MIHS students saved a piece of the earth — for all Mercer Islanders | On History

  • Wed Aug 9th, 2017 Mercer Island Reporter

By Meg Lippert

When we moved to Mercer Island in 1995, long before curbside recycling and the national recycling movement, one of my regular stops in Town Center was the Recycling Center — not only to drop off our recyclables, but also to scope out what others had left for reuse.

The Recycling Center, which opened on Sept. 15, 1975, was the work of an inspired and dedicated group of Mercer Island High School students — members of the audaciously self-named “Committee to Save the Earth” (CSE). They conceived, designed and built the Recycling Center, with the volunteer help of teachers, parents and community members. For over three decades, the students’ hard work saved tons of garbage from going into landfills, and added thousands of dollars annually to the school district budget for student activities, library resources, college scholarships, environmental trips, speakers and projects, and even a contribution towards the construction of Bicentennial Park.

To learn more about planning, building and running the Recycling Center, I interviewed Bill Hochberg, who was a member of CSE in the 1970s.

“We not only raised the money to build the Recycling Center,” he said. “We also helped build it.” Bill showed me a yearbook photo of the CSE, and a photo of himself working with other students raking and leveling the poured concrete for the floor. “The Mercer Island Recycling Center was one of the first certified by the state Department of Ecology,” he explained. “And in 1976, Gov. Evans gave the CSE the state’s Environmental Excellence Award.”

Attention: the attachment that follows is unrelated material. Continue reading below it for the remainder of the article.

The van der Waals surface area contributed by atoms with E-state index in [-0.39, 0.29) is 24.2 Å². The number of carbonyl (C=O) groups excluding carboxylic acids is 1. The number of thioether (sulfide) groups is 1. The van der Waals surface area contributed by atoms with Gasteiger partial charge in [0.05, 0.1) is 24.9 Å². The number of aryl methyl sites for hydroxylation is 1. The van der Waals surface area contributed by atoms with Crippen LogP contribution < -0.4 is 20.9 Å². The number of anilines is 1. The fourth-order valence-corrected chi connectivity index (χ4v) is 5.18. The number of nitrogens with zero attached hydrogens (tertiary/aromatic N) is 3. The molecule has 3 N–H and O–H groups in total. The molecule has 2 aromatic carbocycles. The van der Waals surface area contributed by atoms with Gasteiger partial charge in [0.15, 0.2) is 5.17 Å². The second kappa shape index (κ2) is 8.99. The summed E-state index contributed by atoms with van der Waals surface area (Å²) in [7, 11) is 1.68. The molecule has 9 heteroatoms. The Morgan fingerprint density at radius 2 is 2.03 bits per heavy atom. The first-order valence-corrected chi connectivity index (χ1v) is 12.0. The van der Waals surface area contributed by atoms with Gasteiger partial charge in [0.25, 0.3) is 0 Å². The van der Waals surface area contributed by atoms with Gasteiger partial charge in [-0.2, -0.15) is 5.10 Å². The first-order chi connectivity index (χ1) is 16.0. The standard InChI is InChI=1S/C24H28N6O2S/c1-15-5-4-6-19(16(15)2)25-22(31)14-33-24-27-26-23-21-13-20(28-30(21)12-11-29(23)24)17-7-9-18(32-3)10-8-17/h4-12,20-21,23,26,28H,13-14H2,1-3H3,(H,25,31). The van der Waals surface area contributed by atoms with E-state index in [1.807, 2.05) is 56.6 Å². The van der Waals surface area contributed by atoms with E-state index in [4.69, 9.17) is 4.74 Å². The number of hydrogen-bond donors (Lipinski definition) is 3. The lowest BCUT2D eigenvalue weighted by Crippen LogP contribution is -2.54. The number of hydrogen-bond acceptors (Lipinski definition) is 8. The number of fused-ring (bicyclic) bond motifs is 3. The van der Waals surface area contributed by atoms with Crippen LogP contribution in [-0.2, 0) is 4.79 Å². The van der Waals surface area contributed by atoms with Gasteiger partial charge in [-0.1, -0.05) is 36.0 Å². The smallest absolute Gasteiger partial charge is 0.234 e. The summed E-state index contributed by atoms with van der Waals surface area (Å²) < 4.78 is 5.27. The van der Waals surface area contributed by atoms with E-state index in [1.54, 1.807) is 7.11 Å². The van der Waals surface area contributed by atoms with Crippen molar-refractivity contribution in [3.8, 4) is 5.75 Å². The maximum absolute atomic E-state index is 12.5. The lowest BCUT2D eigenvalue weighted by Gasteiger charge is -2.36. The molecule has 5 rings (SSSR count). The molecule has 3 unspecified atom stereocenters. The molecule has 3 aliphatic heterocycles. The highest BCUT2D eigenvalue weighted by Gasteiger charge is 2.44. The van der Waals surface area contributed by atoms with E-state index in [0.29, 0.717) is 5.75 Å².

I could tell this was a great honor for the small band of early environmentalists. Bill described the inspiration and mentorship of revered MIHS teacher Harry Leavitt (sadly, recently deceased).

In a phone interview with Harry earlier this year, he described how he had started recycling with students, collecting newspapers and glass in his classroom to sell, and using the funds to buy animals and plants for a classroom salt water aquarium. Harry’s enthusiasm and passion for this project and “his kids” were inspiring.

“The students raised every penny to pay for the building materials for the Recycling Center — except the concrete, which was donated by a concrete company [Tilt-Up]. The walls were made of precast concrete and erected with a huge crane — it was exciting to see it take shape. Parents did the roofing — kids weren’t allowed on the roof.” Harry explained that one of the parents was a Seabee, who bolted the concrete walls together. “Those walls will last another 50 years!” he exclaimed.

He mentioned that another parent, an architect, volunteered to make the drawings required for city permits.

I tracked down the architect through a former CSE member, Rainier Adkins, who arranged a meeting with his father, Jim Adkins (now 92), at his apartment in Seattle. Jim described how portions of the Recycling Center were built with recycled materials, such as the pyramidal skylight left over from another project.

“So we got the skylight for free!” he proudly exclaimed, a perfect fit for lighting the building. Mr. Adkins then unrolled the set of his original architectural drawings and showed me the special design elements he had included. I was speechless. “I don’t need these anymore,” he said. “If you like, you may have them.” I was thrilled to accept this special gift of 42 years of Mercer Island history that will be safely preserved in public archives for future generations.

A recently discovered VHS recording, made in 1991, describes the conception, construction and operation of the Recycling Center. It shows a fascinating slice of Mercer Island life and includes interviews of former CSE students as well as images of local surroundings, including Bicentennial Park. The 20-minute video has been uploaded to YouTube. To watch “Saving a Piece of the Earth,” go to: tinyurl.com/protectMIparks.

Meg Lippert is a member of Concerned Citizens for Mercer Island Parks, a group of Mercer Island residents dedicated to protecting parkland from development.